The fire of Notre Dame: six months, six unknowns | Culture



Six months after partial collapse of Notre Dame de Paris - the cathedral built between 1163 and 1345, one of the most visited monuments in Europe and a powerful cultural symbol of Europe and Christianity - there remain some unknowns. Details remain to be clarified: about the origin of the fire, its effects on health, the reconstruction schedule, the final cost, the architectural profile of the future building and the risks that still exist for its stability.

THE ORIGIN. The first unknown, which Justice is investigating, is the cause of fire April 15, 2019. The misinterpretation, by the security officer on duty, of a first alarm at 6:23 p.m., delayed the location of fire and the arrival of firefighters by half an hour, as revealed in May Le monde Y Le Canard Enchaîné. It has not been specified where and how the fire began. Excluding the criminal trail, investigators focus on three possibilities, he explains Le figaro: a badly extinguished cigarette, a short circuit in the elevator that led to the needle or a short circuit in the cables to operate the bells.

THE LEAD. When the needle and the roof of Notre Dame collapsed, toxic particles dispersed over a wide area in Paris. The cathedral contained 500 tons of lead that melted. The "unprecedented health crisis", as described by the local newspaper Le parisien, led to the closure of the works between July 25 and August 19 in order to decontaminate the site and strengthen safety measures for workers. Some schools were temporarily closed. Of the 877 lead tests carried out since April on minors - the population most at risk with pregnant women - 89.7% are below the so-called surveillance level, 8.9% at a level that requires surveillance, and 1.4% with a high level that requires monitoring. The excessive presence of lead in the blood of the latter can be explained by other reasons than lead from Notre Dame and, in any case, is in line with the same levels as in the general population, according to the authorities.

THE CALENDAR. Five years. This was the deadline for reconstruction that French President Emmanuel Macron set in the hours after the Notre Dame fire. The date would allow the cathedral to be ready for the Summer Olympics to be held in 2024 in Paris. However, the restoration of the temple is not expected to begin until 2021. Today it is still in the stabilization phase to prevent collapse. Once this phase is finished, in March or April, a second evaluation will be opened that will finally allow reconstruction.

THE NEEDLE. The fall of the burning needle of Notre Dame, built in the middle of the 19th century by Eugène Viollet-le-Duc, has remained the iconic image of the fire. Therefore, it will be decisive for the future image of Notre Dame how to rebuild. A more or less faithful imitation of the original, which was already an addition to the Gothic cathedral? Or a "modern architectural gesture," as Macron suggested at the time? The debate promises to be one of those artistic battles that Paris is so passionate about. The architectural competition suggested by the French Government after the fire has not materialized. The rector of the cathedral, Monsignor Patrick Chauvet, warned on Tuesday that "much humility is needed." "We can't disfigure the cathedral," he said. "We enroll in a tradition."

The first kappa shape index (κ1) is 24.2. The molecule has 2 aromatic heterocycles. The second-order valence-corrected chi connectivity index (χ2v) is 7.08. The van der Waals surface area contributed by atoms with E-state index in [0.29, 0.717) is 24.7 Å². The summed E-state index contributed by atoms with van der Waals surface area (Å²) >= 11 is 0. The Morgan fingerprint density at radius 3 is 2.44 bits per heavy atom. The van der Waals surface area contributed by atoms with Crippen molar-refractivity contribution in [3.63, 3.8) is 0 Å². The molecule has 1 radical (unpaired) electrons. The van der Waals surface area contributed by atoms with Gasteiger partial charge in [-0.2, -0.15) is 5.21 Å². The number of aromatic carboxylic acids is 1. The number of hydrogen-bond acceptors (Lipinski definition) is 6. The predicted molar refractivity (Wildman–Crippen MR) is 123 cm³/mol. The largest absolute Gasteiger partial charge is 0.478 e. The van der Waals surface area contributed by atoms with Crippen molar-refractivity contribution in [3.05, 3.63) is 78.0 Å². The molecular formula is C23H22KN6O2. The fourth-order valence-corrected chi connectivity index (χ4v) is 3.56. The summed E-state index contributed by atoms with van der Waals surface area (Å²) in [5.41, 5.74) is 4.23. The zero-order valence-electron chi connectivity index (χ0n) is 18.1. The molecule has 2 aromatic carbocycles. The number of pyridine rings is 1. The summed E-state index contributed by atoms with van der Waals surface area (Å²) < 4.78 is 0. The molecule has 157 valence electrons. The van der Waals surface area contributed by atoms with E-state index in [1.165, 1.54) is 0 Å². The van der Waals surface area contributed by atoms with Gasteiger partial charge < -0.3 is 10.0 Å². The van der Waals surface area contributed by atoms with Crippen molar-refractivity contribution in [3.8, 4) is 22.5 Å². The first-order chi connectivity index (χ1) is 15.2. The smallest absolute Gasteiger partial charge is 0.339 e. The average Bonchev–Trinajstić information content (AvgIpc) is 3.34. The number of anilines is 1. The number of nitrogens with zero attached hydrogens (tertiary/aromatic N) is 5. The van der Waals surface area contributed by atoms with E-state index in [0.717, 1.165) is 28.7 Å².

THE MONEY. The avalanche of money in the hours and days after the fire sparked a debate about the ends of philanthropy. Donors include some of the great names of French capitalism such as the Arnault and the Pinault. Wouldn't it be better to allocate a part to other causes? "You already know that I am in favor of redistributive policies and that I am a social democrat who believes that we live in a country and in a Europe where there is not enough social justice," he said. to THE COUNTRY two days after the fire Anne Hidalgo, the mayor of Paris. "But I find it important that the people who have more means, the great fortunes of France and the world, decide to contribute their means." The promised money amounts to 922 million euros, of which 104 have already been made effective, as explained in a press conference by the Minister of Culture, Franck Riester. The budget for the stabilization phase is 85 million euros, reports France Presse.

THE RISK. One of the challenges at the current stage is that a new collapse occurs. “The big moment will be the construction of a scaffold above the current scaffolding to be able to trim it, ”Chauvet explained. The verb trim is not free. In Notre Dame, which was in full restoration, there was a scaffold at the time of the fire. This caused the bars to be welded, so it cannot now be mechanically disassembled. You have to trim them. The operation is very delicate. “If the scaffolding fell on the cathedral, the three vaults that are standing would not hold. There are several tons above the cathedral. The urgent thing is to remove this scaffold and then you can say that the cathedral is safe. A storm like last Monday is enough so that we immediately monitor that the scaffolding does not fall. There is always a risk ”



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